Why Professional Jealousy Is The Most Powerful, Transformative Feeling You Can Experience


One of the most unnerving feelings that you can experience when you’re feeling stuck or at the very beginning of starting your own business is professional jealousy. You meet other people — maybe some you’ve worked with, maybe some you’re older than, maybe some that are total strangers — and see what they’ve already built, and you can’t help but start to feel a little angry about it.

This is an experience that’s universal to everyone. No matter how far you’ve gone, there will always be someone ahead of you. There will always be someone who is doing just a little bit better than you are. However, the feeling of jealousy does not exist to help you condemn others, or hunt out their flaws to put them down. (And if you’re tempted to do that, stop now.)

Professional jealousy is a crucial feeling. It can be transformative, if you know what to do with it.

This is because on the opposite side of fear is everything we really desire. In the same way, on the opposite side of jealousy is everything that we are not allowing ourselves to have.

The reality is that you do not actually covet or desire exactly what the person you envy has. The feeling you are experiencing is awareness of your own resistance. Perhaps for the first time, you are seeing exactly what you want to create, and finally feeling all of the anger and doubt and judgment that is preventing you from doing it.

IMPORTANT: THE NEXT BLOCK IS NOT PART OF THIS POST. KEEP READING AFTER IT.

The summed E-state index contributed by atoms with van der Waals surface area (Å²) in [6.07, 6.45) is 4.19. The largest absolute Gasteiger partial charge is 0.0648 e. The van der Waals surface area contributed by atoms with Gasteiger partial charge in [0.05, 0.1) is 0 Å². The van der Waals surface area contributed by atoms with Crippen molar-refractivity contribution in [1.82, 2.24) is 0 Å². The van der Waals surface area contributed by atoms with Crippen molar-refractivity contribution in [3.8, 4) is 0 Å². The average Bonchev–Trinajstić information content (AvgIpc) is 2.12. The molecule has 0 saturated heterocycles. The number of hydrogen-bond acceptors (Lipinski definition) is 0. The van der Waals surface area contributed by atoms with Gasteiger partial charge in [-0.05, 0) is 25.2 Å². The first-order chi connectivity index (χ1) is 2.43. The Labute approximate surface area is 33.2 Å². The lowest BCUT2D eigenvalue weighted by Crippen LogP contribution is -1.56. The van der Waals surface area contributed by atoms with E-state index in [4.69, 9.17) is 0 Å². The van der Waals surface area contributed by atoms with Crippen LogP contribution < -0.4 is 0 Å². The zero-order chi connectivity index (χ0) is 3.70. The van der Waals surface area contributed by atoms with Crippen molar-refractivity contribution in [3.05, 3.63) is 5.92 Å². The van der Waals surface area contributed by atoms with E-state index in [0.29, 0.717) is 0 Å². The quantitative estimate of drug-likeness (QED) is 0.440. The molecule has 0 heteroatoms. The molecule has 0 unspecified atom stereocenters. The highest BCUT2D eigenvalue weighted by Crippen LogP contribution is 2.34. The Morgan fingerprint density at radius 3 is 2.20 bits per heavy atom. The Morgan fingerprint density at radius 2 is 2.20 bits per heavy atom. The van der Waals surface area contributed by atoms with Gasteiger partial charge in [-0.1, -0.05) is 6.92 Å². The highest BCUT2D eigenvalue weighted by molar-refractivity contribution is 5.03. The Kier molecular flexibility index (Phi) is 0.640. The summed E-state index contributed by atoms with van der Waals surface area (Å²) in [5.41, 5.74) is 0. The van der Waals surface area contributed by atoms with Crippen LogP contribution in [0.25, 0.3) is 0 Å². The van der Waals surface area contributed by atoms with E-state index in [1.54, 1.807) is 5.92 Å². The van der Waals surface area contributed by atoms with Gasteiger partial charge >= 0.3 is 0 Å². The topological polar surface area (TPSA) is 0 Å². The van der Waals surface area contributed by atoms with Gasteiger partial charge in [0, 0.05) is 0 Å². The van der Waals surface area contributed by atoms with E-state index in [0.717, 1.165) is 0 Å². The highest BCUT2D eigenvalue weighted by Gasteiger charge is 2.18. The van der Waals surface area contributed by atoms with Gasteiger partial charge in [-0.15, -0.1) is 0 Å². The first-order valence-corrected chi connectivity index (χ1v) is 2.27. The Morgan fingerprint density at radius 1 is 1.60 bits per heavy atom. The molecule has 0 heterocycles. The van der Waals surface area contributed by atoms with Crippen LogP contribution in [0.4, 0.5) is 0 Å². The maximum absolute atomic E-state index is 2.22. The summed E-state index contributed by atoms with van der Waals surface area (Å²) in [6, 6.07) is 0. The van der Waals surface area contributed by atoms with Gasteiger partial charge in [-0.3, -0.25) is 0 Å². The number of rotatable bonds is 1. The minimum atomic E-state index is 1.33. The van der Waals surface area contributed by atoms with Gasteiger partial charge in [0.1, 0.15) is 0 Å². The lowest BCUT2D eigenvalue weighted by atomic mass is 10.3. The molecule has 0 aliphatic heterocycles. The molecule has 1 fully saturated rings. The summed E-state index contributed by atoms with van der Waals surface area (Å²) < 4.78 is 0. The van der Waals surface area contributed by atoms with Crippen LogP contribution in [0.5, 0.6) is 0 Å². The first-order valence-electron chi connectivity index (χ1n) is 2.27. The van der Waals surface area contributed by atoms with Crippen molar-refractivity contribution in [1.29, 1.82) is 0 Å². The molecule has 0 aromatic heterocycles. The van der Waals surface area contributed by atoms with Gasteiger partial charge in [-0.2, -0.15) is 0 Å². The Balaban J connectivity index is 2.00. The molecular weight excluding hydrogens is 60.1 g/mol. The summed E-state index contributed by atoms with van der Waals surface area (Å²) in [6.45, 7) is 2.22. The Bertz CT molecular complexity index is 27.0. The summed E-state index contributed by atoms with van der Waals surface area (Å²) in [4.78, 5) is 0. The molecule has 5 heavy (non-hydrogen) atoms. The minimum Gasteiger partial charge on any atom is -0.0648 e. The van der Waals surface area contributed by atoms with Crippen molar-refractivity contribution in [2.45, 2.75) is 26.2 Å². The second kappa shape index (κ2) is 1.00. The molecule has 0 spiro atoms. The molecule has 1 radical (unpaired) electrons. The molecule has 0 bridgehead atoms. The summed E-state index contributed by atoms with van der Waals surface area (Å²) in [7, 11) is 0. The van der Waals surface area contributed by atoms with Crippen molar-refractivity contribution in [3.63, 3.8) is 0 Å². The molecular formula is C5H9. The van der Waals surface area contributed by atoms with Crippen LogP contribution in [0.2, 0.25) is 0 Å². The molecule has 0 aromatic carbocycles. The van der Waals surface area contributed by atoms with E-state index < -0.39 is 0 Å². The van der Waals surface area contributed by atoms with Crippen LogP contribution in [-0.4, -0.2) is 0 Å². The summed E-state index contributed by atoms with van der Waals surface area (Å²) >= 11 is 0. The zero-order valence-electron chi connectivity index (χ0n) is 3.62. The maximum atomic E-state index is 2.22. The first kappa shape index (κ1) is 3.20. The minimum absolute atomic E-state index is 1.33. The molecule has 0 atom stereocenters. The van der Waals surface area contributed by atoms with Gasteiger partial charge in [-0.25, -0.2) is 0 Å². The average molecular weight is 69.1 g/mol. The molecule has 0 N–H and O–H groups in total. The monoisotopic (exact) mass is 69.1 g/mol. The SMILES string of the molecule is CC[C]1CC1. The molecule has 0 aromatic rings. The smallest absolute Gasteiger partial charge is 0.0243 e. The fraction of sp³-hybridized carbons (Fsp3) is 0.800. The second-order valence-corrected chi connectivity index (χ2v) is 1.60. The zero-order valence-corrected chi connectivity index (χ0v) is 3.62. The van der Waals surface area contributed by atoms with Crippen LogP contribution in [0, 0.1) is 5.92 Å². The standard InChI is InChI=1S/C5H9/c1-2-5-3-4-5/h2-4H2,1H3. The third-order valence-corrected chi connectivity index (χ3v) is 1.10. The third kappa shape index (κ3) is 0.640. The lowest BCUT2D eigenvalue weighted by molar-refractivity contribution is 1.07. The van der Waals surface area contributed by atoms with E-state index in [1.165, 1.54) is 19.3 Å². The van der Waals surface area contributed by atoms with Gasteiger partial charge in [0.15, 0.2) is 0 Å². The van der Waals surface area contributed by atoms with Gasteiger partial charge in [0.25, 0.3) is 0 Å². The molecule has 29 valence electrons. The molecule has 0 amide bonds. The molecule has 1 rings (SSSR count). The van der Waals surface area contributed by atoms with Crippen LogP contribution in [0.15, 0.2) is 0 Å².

The trouble with jealousy is that instead of informing you of the ways in which you feel empty, it often projects as you thinking there’s something wrong with the way another person makes themselves whole. However, you have to realize that you do not actually wish ill will upon those you envy. You don’t actually want them to fail and you don’t actually mean to point out their flaws in order to humanize them. You are only trying to justify your own complacency.

Susan Piver, a Buddhist mindfulness teacher, put it like this:

“If I really think about it, I don’t actually want others not to have things that make them happy. What I find in myself is a tremendous well of longing for my own joy. And that longing is not bad in any way; it’s something to be embraced. And it sort of takes other people out of the equation.”

So if you really want to address the issue, write down a list of everything that makes you feel really, really jealous. Note down a list of things — no matter how small or insignificant — that make you want to dislike someone for what they have, judge them, or pick apart the ways in which they are not that perfect.

All of those voices that you are using to take down another are only the voices that are using to sabotage yourself.

If you can become aware of this, you can start to build what you want and need to experience in the world. You can use your jealousy as a medium for your personal revolution.